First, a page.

CHICAGO (GenomeWeb) – Working with genetic researchers in the US and Europe, scientists at Illumina have developed software that identifies repeat expansions in genomic data to assist in early detection of rare diseases such as Huntington's disease, amyotrophic lateral sclerosis, Friedrich's ataxia, and fragile X syndrome. Based on early results, the system, known as ExpansionHunter, has proven to be highly accurate.
In research presented at Cold Spring Harbor Laboratories' genome informatics conference this month, ExpansionHunter correctly identified expansions or potential expansions in all expanded genome samples of 212 ALS patients who had been tested for the mutation on the C9orf72 gene. The system also was 99.9 percent accurate in classifying 2,789 other samples as wild-type; it tagged just three as potential expansions, according to the poster, which CSHL published in its Genome Research journal this fall.
Illumina collaborated with a DNA research consortium called Project MinE, which provided samples on 3,001 patients with ALS. "They're trying to understand the genetic basis behind this disease, and read expansions is one of the important variants that causes it," said Egor Dolzhenko, a bioinformatics scientist at Illumina.
"On the surface, the changes might appear subtle," but the new generation of sequencers produces cleaner results than older versions. "We can see inside all the regions, including many regions that we could not see into before," said Dolzhenko, who joined Illumina in March 2016 to lead the ExpansionHunter effort.
"By combining new PCR-free sequencing together with accurate mathematics methods, we can basically start calling things that traditionally people thought were not possible for the data that's produced," Dolzhenko explained.
"Before, people thought that if you had [one of these diseases], that's it, it's kind of hopeless. Now, with CRISPR and other new technologies, these things could potentially be either cured or made much less severe," he continued.
San Diego-based Illumina developed the open-source ExpansionHunter to scan PCR-free, short-read whole-genome sequencing data to detect repeat expansions long before visible symptoms appear. ExpansionHunter identifies reads inside and flanking repeat expansions, then estimates the sizes of alleles for each repeat.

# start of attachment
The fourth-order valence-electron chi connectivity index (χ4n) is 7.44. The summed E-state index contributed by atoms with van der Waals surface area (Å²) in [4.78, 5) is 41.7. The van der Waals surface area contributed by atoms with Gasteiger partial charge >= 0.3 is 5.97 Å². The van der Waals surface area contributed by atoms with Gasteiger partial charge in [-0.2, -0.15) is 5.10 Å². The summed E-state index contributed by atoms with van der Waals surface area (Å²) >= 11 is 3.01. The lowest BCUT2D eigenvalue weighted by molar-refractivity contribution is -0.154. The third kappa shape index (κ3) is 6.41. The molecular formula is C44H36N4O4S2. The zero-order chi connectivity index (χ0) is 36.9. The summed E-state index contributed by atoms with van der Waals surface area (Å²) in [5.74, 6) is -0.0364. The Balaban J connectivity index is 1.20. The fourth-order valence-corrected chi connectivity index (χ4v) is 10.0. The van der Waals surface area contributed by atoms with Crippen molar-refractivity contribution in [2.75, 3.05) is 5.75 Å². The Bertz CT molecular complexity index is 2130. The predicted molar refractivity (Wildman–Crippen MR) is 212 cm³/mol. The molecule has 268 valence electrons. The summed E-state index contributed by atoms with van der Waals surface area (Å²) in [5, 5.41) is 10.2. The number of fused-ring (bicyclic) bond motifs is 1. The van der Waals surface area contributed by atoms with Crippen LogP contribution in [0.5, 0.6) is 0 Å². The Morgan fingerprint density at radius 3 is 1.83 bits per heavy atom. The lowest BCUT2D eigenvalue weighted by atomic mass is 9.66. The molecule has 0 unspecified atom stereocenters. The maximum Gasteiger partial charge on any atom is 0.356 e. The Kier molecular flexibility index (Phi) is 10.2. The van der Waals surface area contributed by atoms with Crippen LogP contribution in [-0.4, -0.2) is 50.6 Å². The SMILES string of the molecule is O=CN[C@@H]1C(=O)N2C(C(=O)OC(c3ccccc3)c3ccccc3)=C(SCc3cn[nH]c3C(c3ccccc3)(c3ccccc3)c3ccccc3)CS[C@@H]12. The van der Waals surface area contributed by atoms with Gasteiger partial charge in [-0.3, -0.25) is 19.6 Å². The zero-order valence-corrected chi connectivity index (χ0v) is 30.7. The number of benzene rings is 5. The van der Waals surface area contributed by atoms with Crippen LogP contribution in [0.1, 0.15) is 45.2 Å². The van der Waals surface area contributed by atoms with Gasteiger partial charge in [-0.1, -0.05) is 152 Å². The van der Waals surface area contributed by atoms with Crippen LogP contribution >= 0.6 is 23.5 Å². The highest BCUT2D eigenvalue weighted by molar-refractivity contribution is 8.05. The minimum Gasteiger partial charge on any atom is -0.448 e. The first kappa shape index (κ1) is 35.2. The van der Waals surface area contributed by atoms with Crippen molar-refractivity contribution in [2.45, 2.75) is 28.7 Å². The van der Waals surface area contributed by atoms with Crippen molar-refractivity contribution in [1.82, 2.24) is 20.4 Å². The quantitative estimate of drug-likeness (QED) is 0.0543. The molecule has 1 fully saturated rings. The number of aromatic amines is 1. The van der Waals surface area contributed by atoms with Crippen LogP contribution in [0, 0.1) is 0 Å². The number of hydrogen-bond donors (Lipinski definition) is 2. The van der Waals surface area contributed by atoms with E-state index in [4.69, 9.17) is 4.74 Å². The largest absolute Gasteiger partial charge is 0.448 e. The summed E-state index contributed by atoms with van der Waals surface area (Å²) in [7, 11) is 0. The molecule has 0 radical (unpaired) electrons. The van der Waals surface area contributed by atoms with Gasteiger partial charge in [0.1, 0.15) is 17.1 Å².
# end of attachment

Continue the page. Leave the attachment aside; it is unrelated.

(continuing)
Illumina put the software out to the open-source community almost a year ago. Other developers have built extensions targeted to specific repeats, then shared their work with other ExpansionHunter users.
"ExpansionHunter could be used in the clinical context by people in clinical labs to call specific expansions that are known to be pathogenic," Dolzhenko said. An extension could help academicians find repeat expansions that could lead to discovery of new genetic links, he noted.
One extension that Dolzhenko said has not been published yet can perform genome-wide analysis without being told where to look for repeats. That obviously takes a lot of computing power, but scans of single samples can be run on a standard PC in a few hours, without the need for high-performance computing installations.
"We tried to make it as efficient as possible," Dolzhenko said. "That was an important use case for me." He noted that the Amazon Web Services cloud charges by the amount of computing power used, so a more efficient process saves researchers money on large cohorts of data.
Among the collaborators on ExpansionHunter research is the 100,000 Genomes Project's Rare Disease Programme in the UK, which is looking for various kinds of expansions in patients with fragile X symptoms consistent with gene expansions. "For those people, they actually did a deep dive where they applied this method and they found some families with a child that had an expansion that could explain the phenotype," Dolzhenko said.
In one "exemplary" case, according to the poster, the researchers noted a phenotype that fit the fragile X profile but clinicians did not have enough evidence to make a diagnosis.
"The phenotype is consistent with fragile X, but I guess it was not consistent enough for this person to be diagnosed before the whole-genome sequencing was done," Dolzhenko explained. "The genetic change is very simple," he explained while gesturing toward data on fragile X. "You have this type of repeat, which, in this case, is just two Gs followed by four Cs."
Dolzhenko said 100,000 Genomes has other interesting results related to this work that have not been made public yet, but should be in the near future.